Delicious regional products – what comes from home, tastes simply fantastic!
Where, when and above all from whom can I buy high-quality products from the region? The new platform 'Marketplace Wilder Kaiser' now provides information about this.
‘Regional’ is the trend, there’s no question about that. While many have only learned to appreciate the ‘Hofladl’ around the corner due to Corona, lockdown and restricted access to trade, the Wilder Kaiser region has known for a long time what its numerous and diverse producers have to offer. The diversity and quality of regional products, as well as the interaction between agriculture and tourism, have been repeatedly addressed, not least in the context of the citizen participation project ‘Quality of Life at the Wilder Kaiser’. This is now being taken into account and the ‘marketplace’ is opening its doors.
What is the Marketplace Wilder Kaiser?
In a first step, the regional suppliers and their products are brought before the curtain. Often people know what their immediate neighbour produces, but they are less aware that the farmer’s wife two villages away not only has good bacon, but also fine felt slippers. Therefore, it was clear that the basis of the project is a directory of regional producers and suppliers. Information is now available online at www.wilderkaiser.info/marktplatz. The platform is not closed and is still open to all regional producers and suppliers who want to present themselves and their products there.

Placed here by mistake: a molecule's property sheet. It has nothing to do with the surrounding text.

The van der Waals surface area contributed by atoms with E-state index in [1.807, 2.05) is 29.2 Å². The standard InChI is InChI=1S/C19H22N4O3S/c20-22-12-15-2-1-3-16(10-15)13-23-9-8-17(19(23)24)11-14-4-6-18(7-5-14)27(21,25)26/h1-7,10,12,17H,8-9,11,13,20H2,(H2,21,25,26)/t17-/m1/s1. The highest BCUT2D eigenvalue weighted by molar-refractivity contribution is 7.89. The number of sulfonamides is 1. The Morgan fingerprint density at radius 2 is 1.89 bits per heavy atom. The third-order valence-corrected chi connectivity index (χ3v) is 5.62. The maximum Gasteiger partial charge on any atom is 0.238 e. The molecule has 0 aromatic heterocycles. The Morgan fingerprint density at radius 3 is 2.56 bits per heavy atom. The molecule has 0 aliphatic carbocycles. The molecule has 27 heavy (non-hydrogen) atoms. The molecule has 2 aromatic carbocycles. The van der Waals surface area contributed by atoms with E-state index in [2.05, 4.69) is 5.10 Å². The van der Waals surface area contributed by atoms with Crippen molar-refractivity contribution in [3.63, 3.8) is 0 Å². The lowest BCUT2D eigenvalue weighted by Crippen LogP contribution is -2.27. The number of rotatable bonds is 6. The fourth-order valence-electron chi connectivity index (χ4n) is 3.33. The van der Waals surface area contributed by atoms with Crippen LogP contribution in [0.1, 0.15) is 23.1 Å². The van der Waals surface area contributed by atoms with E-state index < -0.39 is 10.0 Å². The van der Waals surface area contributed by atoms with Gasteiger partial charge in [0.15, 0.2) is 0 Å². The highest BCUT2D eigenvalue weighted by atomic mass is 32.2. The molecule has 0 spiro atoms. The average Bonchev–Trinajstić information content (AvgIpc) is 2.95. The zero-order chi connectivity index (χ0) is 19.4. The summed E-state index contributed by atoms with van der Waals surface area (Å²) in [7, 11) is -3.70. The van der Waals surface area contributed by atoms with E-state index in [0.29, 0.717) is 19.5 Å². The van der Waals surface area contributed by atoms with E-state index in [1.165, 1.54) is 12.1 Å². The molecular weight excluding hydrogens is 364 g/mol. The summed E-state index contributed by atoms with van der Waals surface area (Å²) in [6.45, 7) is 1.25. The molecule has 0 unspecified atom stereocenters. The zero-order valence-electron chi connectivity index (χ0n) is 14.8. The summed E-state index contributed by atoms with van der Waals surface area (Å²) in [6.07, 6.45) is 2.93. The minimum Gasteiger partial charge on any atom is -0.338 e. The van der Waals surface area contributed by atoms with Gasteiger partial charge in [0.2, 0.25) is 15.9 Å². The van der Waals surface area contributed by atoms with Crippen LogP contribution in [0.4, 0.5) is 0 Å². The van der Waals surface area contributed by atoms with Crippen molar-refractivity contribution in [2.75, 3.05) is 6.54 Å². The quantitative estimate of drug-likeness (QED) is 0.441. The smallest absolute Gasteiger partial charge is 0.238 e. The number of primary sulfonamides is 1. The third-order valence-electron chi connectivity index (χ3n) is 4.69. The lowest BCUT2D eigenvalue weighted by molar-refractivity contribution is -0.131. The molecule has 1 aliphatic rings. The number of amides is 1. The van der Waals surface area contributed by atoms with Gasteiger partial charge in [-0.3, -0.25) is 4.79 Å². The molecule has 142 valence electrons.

One of these farms is the Keilhof in Söll: 450 ‘Söller Wanderhennen’ live there in two mobile sheds, where they protect five dwarf goats from the hawk, in line with the approach ‘animals help animals’, as 26-year-old young farmer Julia Hölzl explains the innovative approach of the organic family farm. Once a week, hens and goats move with their mobile quarters – so they always have ‘fresh’ run. ‘It is especially important to us that our hens are doing well,’ says Julia. The products of the house – from eggs to pasta to raw milk – are sold directly from the ‘wedge cupboard’, which is open 24 hours a day and functions on a basis of trust with a cash register for depositing money.
Animal welfare is also a top priority for Christian Wallner at Blaikenhof in Going. In 2016, the 24-year-old, who works full-time as a forester, took over the farm in the fourth generation. A lot has changed since then: While there were once nine dairy cows living in the barn behind the old farmhouse, today you can find 30 Wagyu cattle there, which are known for their marbled, extremely high-quality meat. Accordingly, the barn was expanded last year, and the sales room should also be ready by the end of this year. You can buy steaks and co. – individually packaged and shock-frozen – even now: Simply pre-order via the website or call and come by. ‘It is important to us that the customers see for themselves how the animals live and how well they are doing with us,’ says Christian. But in order to get there at all, you first have to know that this special beef is available in Going.
Portraits and content development